Element Ecology & Life History Author(s): Hammerson, G.

Zoological data developed by NatureServe and its network of natural heritage programs (see Local Programs) and other contributors and cooperators (see Sources).

References
Help
  • Alabama Department of Conservation and Natural Resources, Division of Wildlife and Freshwater Fisheries. 2005. Conserving Alabama's wildlife: a comprehensive strategy. Alabama Department of Conservation and Natural Resources, Division of Wildlife and Freshwater Fisheries. Montgomery, Alabama. 303 pages. [Available online at http://www.dcnr.state.al.us/research-mgmt/cwcs/outline.cfm ]

  • Allen, C. R., S. Demarais, and R. S. Lutz. 1994. Red imported fire ant impact on wildlife: an overview. The Texas Journal of Science 46(1):51-59.

  • Anderson, Allison A., C. Hubbs, K. O. Winemiller, and R. J. Edwards. 1995. Texas freshwater fish assemblages following three decades of environmental change. The Southwest Naturalist 40(3):314-321.

  • Becker, G. C. 1983. Fishes of Wisconsin. Univ. Wisconsin Press, Madison. 1052 pp.

  • Becker, G. C. 1983. The fishes of Wisconsin. University of Wisconsin Press, Madison, Wisconsin. 1052 pp.

  • Boschung, H. T., and R. L. Mayden. 2004. Fishes of Alabama. Smithsonian Institution Press, Washington, D.C. 736 pages.

  • CROSS, F.B., AND J.T. COLLINS. 1975. FISHES IN KANSAS. UNIV. KANS. MUS.NAT.HIST., PUB.ED.SERIES NO.3.

  • CROSS, F.B.1967.HANDBOOK OF FISHES IN KANSAS. E. RAYMOND HALL.UNIVERSITY OF KANSAS MUSEUM OF NATURAL HISTORY, LAWRENCE, KANSAS.

  • Cancalosi, J. J. 1981. Fishes of the Republican River Basin in Colorado. M.S. Thesis. Colorado State University.

  • Douglas, Neil H. 1974. Freshwater fishes of Louisiana. Claitor's publ. div. Baton Rouge, Louisiana. 443 pp.

  • Eddy, S., and J. C. Underhill. 1974. Northern fishes, with special reference to the Upper Mississippi Valley. Third edition. University of Minnesota Press, Minneapolis, Minnesota. 414 pp.

  • Etnier, David A. and Wayne C. Starnes. 1993. The Fishes of Tennessee. University of Tennessee Press, Knoxville. 681 pp.

  • Hatch, J. T., G. L. Phillips, and K. P. Schmidt, editors. In preparation. The fishes of Minnesota.

  • Keith, W. E. 1987. Rediscovery of the Suckermouth Minnow, Phenacobius mirabilis (Girard), in Arkansas. Proceedings of the Arkansas Academy of Science 41: 110.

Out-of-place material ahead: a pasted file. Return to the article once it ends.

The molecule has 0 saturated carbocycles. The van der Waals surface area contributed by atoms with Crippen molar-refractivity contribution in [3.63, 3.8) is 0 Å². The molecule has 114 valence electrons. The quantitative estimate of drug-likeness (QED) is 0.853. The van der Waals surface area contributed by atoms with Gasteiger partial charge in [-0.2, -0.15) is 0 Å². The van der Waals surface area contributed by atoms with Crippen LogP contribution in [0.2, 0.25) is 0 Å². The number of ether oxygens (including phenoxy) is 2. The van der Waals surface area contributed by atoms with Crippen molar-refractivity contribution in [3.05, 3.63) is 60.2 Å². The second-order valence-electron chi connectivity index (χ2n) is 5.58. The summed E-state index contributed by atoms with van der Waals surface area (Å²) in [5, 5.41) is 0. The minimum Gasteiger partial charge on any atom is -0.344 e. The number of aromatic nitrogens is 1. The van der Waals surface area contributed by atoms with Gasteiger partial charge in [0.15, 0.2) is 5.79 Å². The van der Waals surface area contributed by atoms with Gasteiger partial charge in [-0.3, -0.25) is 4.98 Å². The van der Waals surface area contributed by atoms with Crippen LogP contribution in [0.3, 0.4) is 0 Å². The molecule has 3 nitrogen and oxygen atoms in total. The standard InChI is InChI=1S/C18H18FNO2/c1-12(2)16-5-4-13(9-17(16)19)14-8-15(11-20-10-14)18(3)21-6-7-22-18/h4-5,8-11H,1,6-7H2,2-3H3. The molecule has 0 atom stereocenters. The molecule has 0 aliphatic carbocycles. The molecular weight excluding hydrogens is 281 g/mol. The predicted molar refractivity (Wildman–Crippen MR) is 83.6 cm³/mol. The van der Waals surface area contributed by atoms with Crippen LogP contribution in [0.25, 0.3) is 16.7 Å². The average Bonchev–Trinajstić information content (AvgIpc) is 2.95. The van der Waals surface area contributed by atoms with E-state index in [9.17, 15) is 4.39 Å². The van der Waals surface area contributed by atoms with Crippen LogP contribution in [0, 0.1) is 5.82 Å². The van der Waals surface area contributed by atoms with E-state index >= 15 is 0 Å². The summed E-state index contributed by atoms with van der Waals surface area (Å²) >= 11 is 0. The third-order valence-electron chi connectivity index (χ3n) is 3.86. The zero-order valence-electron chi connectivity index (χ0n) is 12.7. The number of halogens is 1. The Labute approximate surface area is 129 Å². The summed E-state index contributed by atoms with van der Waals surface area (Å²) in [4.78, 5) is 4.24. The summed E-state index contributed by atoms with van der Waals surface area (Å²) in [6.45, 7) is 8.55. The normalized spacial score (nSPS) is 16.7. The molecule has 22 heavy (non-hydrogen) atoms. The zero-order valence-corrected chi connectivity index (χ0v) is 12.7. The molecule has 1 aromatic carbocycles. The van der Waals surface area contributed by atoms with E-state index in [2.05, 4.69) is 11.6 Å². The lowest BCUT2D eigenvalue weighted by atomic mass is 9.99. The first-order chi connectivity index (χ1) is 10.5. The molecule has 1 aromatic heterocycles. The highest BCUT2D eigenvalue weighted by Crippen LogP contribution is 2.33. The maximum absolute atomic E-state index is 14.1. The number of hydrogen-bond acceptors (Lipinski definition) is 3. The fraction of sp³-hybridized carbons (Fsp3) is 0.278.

• Lyons, J., P. C. Hanson, E. A. White.  2006.  A photo-based computer system for identifying Wisconsin fishes.  Fisheries  31(6):269-275.

  • MORIARTY, LOREN J. AND KIRK O. WINEMILLER. 1997. SPATIAL AND TEMPORAL VARIATION IN FISH ASSEMBLAGE STRUCTURE IN VILLAGE CREEK, HARDIN COUNTY, TEXAS. TEXAS J. SCI. 49(3)SUPPL.: 85-110.

  • Mettee, M.F., P. E. O'Neil, and J.M. Pierson. 1996. Fishes of Alabama and the Mobile Basin. Oxmoor House, Inc., Birmingham, Alabama. 820 pages.

  • Miller, R. J. and H. W. Robison. 1973. The Fishes of Oklahoma. Oklahoma State University Press. Stillwater, Oklahoma. 246pp.

  • Mirarchi, R. E., J. T. Garner, M. F. Mettee, and P.E. O'Neil, editors. 2004. Alabama wildlife. Volume 2. Imperiled aquatic mollusks and fishes. The University of Alabama Press, Tuscaloosa, Alabama. 255 pages

  • Mirarchi, R.E., M.A. Bailey, J.T. Garner, T.M. Haggerty, T.L. Best, M.F. Mettee, and P. O'Neil, editors. 2004. Alabama Wildlife. Volume 4. Conservation and management recommendations for imperiled wildlife. The University of Alabama Press, Tuscaloosa, Alabama. 221 pages.

  • Mirarchi, R.E., editor. 2004. Alabama Wildlife. Volume 1. A checklist of vertebrates and selected invertebrates: aquatic mollusks, fishes, amphibians, reptiles, birds, and mammals. The University of Alabama Press, Tuscaloosa, Alabama. 209 pages.

  • NatureServe.  2013.  NatureServe Explorer:  an online encyclopedia of life [web application].  Version 7.1.  NatureServe, Arlington Virginia.  <http://www.natureserve.org/explorer>.  Accessed 20 May 2013.  

  • Nelson, J. S., E. J. Crossman, H. Espinosa-Perez, L. T. Findley, C. R. Gilbert, R. N. Lea, and J. D. Williams. 2004. Common and scientific names of fishes from the United States, Canada, and Mexico. American Fisheries Society, Special Publication 29, Bethesda, Maryland. 386 pp.